What a payroll mess!
Sometimes you walk into a mess and other times you have a mess thrust upon you. Those were the salient experiences of Jodi Parsons, CPP, Director, Payroll, for the 2015 World Series winners, the Kansas City Royals Baseball Club; and Billy Meyerkorth, CPP, Manager, Human Resources Operations, Cetera Financial Group. Parsons and Meyerkorth lead attendees at the American Payroll Association’s Annual Congress through a workshop on how to fix payroll messes.
Clean up on aisle one. Parsons’ mess consisted of walking into a new job, in December, and having to deal with the day-to-day payroll operations, as well as year-end, and a pay frequency conversion to biweekly, from semimonthly. That’s a lot on a new employee’s plate.
According to Meyerkorth, employees in his organization weren’t being paid properly, their benefits weren’t accruing correctly, and, while trying to straighten all of that out, the parent company bought 12 more companies, which meant converting five vendors’ payroll systems into an entirely new system. Like Parsons, he also had to change employees’ pay frequencies.
Audience members cited two more horror stories—one company didn’t deposit payroll taxes or file returns for 12 years; another just classified everyone as exempt, because it didn’t want to pay overtime.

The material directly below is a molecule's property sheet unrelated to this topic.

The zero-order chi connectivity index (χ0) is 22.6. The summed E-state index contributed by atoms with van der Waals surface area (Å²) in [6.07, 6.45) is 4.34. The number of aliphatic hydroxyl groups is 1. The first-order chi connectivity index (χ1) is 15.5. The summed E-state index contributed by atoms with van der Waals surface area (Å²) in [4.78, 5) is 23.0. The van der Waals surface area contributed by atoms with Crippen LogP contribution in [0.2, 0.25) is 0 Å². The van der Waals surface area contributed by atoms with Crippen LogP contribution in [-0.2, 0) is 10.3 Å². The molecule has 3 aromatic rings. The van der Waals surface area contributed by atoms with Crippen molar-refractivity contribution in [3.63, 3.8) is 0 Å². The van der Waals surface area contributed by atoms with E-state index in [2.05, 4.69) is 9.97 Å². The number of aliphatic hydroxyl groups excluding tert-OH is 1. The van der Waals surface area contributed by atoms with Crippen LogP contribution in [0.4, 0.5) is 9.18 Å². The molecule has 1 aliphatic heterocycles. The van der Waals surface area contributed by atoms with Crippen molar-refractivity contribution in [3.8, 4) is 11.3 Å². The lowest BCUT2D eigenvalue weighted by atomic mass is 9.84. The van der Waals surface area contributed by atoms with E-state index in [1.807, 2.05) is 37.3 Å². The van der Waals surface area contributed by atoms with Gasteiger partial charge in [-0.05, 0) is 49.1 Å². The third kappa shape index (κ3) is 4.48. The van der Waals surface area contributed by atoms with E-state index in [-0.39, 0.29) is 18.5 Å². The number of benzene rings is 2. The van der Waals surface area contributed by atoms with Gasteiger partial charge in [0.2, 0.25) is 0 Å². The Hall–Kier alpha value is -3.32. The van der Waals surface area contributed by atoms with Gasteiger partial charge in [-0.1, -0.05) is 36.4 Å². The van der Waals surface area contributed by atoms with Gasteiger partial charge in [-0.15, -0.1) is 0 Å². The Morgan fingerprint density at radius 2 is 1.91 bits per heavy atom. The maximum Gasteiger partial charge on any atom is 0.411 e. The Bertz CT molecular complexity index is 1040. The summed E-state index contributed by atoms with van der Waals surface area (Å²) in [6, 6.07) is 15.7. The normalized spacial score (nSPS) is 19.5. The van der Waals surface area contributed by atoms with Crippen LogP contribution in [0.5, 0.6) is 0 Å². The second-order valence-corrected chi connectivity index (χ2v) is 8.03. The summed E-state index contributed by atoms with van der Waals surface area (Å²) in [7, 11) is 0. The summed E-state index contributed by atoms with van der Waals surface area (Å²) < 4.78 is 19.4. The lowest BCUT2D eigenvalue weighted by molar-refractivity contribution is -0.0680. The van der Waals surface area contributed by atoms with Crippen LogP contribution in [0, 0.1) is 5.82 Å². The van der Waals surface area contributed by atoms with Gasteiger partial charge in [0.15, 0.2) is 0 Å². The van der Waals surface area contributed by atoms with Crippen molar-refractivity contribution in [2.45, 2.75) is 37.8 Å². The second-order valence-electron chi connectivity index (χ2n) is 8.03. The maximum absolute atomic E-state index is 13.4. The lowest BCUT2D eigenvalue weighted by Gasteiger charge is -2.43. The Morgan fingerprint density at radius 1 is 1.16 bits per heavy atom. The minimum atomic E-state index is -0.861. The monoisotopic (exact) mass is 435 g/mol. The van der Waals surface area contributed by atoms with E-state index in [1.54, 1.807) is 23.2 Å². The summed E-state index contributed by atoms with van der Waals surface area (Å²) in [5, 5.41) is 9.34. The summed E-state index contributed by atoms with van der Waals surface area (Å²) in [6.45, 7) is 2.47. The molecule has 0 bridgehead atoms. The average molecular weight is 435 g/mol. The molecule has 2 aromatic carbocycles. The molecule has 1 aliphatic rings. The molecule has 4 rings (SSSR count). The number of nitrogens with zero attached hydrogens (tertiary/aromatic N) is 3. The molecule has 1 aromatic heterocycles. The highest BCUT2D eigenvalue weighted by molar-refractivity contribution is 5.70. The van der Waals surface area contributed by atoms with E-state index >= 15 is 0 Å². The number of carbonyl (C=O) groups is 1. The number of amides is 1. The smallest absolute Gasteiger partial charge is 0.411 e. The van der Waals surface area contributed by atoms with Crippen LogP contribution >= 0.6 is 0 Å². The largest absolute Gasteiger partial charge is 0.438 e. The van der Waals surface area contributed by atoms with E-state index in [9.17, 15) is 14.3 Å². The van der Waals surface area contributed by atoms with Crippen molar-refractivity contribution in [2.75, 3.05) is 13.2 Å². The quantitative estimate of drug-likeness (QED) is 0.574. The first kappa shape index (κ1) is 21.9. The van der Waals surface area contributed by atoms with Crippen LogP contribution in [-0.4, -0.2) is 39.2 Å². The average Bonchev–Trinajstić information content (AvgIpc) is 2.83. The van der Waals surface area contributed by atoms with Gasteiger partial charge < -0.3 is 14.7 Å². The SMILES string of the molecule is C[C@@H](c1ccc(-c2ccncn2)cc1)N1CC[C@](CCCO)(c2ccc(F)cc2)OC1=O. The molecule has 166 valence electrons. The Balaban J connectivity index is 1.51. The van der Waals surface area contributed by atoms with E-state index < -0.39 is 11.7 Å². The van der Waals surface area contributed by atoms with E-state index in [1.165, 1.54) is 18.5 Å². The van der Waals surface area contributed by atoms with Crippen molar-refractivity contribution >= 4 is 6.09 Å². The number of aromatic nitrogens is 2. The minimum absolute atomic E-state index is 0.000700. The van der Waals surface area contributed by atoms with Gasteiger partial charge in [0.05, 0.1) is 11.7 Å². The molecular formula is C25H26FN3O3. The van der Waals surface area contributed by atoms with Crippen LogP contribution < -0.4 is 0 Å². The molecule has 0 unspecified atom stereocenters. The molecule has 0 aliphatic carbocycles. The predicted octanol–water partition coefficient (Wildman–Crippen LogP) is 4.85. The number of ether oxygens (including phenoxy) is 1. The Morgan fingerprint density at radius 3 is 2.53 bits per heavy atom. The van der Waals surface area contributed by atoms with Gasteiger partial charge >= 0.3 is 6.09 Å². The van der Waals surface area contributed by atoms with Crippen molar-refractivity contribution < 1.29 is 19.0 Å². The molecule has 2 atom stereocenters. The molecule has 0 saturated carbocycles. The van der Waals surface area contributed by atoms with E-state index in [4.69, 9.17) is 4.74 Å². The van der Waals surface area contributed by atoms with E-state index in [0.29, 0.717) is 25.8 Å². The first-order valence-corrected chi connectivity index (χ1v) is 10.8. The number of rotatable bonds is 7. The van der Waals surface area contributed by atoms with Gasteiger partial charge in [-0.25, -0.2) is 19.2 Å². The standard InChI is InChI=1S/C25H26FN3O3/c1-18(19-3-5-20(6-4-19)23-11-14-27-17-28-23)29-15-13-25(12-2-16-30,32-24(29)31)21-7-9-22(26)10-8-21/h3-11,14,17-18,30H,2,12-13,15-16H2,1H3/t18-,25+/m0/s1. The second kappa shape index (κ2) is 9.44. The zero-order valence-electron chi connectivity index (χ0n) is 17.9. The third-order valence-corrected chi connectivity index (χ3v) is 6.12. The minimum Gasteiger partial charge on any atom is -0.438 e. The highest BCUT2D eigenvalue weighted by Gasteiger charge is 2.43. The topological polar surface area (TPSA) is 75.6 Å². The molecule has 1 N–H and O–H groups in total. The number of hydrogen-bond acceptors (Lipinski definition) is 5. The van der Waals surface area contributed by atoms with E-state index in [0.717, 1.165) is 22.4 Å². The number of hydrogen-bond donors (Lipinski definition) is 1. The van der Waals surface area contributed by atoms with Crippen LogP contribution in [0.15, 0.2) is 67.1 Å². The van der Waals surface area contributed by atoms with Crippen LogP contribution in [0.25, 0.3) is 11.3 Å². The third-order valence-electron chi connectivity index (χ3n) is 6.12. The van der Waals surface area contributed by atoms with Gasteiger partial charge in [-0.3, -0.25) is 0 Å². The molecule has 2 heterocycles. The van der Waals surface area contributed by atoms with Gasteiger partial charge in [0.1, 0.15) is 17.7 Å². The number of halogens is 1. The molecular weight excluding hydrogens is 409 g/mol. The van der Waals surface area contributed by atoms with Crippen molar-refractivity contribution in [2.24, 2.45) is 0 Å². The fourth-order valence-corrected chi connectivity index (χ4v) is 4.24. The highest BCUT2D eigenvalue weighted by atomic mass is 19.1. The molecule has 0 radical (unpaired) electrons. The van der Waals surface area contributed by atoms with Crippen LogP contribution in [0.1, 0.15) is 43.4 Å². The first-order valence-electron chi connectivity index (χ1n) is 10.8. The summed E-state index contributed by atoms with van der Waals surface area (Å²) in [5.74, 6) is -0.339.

Advice for the forlorn. Messes are construction projects, Parsons said. When you look at a challenge, you should see an opportunity to have an impact on your organization, she added. Meyerkorth noted that it’s important to be sensitive and form partnerships with the people who are already there. Both gave these pearls of wisdom:
- Maintain composure. If you’re not calm, your staff and, worse, the general employee population, will start panicking
- Identify your crisis team. Who’s in charge of resolving the crisis? And block out time during the week to resolve the crisis. Further, Parsons said, ignore what’s causing the problem; pay employees first and then go back and analyze
- Overcommunicate with employees. That way, employees will know that the issue is being resolved. Idea: Meyerkorth suggested smile-and-dial—calling every employee in the company and telling them to contact you if they have pay problems
- Know your choices. Don’t be so quick to take the second best choice. Sometimes, according to Parsons, it’s better to stick with what you know, all the problems, and workarounds, included
- Appreciate your team. Thank your team once the problem is resolved. And go further, Parsons said, by also thanking those who worked on the day-to-day payroll tasks while you were in crisis mode.
LIVE UP TO YOUR JOB ETHICS: Sometimes you just can’t fix it and you have to decide whether to put your name on a bad product. After trying to square things up with the IRS, the attendee whose company was 12 years in default resigned, because the IRS was kind enough to tell her that her company was throwing her under a bus. Ditto for the attendee whose company just classified everyone as exempt. It’s ultimately up to you—you have to decide what’s best for the company or you.